Another reason is such that you can actually pass integers to functions accepting any type implementing Add. In that case the MIR of that function contains Add::add calls instead of + operators. And finally it ensures that before MIR building there don't need to be any special cases to make for example 1 + 2 typecheck.
In effect, when the compiler encounters an expression of the form expr1 + expr2, then it applies some rules:
If the types of expr1 and expr2 match one of the compiler's intrinsic implementations of +, then the compiler emits that implementation.
Otherwise, it looks for an implementation of Add for a type that's compatible with the types of expr1 and expr2 and with the types required by the result, and, if it finds exactly one, calls T::add through that trait.
Otherwise, if it doesn't find a single matching Add implementation, it emits an error and aborts compilation.
The + itself is the instruction to use an intrinsic, if an intrinsic is available. By giving intrinsics a higher "priority" than calling Add::add implementations, the compiler avoids generating a recursive loop trying to generate code for +.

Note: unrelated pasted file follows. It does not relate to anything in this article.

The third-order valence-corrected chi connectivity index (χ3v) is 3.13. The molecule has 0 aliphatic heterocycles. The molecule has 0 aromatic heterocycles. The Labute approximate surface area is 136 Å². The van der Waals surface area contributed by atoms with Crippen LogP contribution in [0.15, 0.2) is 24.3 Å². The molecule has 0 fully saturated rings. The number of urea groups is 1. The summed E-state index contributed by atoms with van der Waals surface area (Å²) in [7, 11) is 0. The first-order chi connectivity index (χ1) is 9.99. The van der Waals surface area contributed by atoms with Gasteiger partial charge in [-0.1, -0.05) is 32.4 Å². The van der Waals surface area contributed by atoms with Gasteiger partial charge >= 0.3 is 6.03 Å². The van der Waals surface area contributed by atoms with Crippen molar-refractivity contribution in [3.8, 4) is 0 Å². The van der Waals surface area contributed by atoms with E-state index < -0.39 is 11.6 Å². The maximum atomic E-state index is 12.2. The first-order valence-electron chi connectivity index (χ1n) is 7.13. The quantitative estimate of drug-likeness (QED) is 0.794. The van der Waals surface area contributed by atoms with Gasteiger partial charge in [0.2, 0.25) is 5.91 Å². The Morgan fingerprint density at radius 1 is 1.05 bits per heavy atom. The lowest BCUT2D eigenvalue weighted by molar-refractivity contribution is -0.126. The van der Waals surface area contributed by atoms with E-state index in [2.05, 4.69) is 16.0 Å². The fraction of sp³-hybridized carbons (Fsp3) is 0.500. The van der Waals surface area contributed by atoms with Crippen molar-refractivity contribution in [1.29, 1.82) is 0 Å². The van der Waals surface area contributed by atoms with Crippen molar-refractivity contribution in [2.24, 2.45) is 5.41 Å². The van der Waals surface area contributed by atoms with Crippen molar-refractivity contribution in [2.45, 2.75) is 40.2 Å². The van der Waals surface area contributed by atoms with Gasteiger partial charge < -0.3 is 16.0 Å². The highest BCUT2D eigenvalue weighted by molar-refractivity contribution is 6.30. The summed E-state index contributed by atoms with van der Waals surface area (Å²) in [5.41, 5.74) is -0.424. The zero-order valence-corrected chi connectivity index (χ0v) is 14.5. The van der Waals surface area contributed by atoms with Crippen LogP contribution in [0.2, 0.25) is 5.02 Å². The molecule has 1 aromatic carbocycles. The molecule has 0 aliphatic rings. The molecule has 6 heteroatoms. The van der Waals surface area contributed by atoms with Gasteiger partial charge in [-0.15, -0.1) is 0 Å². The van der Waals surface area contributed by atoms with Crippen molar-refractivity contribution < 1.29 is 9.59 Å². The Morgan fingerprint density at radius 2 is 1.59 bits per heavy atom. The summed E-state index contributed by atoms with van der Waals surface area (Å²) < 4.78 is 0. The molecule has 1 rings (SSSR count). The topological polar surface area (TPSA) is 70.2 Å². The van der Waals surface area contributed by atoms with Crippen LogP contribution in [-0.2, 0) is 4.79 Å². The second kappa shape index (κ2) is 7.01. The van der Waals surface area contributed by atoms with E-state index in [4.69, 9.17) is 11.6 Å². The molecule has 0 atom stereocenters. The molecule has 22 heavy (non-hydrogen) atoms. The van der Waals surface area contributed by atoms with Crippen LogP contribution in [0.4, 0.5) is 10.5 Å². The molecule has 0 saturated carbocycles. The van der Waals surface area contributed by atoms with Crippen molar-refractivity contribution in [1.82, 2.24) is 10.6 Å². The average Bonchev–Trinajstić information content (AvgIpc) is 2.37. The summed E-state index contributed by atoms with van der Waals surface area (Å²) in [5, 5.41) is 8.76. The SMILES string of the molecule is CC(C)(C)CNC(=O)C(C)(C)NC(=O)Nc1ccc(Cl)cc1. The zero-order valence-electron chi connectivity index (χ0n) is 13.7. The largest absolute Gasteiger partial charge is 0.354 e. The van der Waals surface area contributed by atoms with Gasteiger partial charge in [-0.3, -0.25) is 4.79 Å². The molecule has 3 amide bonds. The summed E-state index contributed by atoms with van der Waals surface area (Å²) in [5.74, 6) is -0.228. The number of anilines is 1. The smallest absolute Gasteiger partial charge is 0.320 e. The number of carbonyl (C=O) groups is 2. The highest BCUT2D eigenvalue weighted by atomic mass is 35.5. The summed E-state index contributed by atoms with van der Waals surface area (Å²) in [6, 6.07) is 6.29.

However, + does not inherently imply Add - if the Add trait were removed from the stdlib, the + operator would still work with types with intrinsic implementations. The macro you quoted generates Add implementations for those types, so that they can be used in contexts where an Add is required. Without that macro, you would not be able to use a u8 as an argument to a function taking a dyn Add or a type parameterized over Add.
The same basic process applies to  as to +. Slices ([T] for any type T) have an intrinsic implementation of the  indexing operator, which is resolved before any trait would be. The dereference-and-borrow maneuvering there converts the &[T] into a [T] within the scope of the expression (without moving it), then borrows a single element out of that slice using the slice's intrinsic , returning that reference.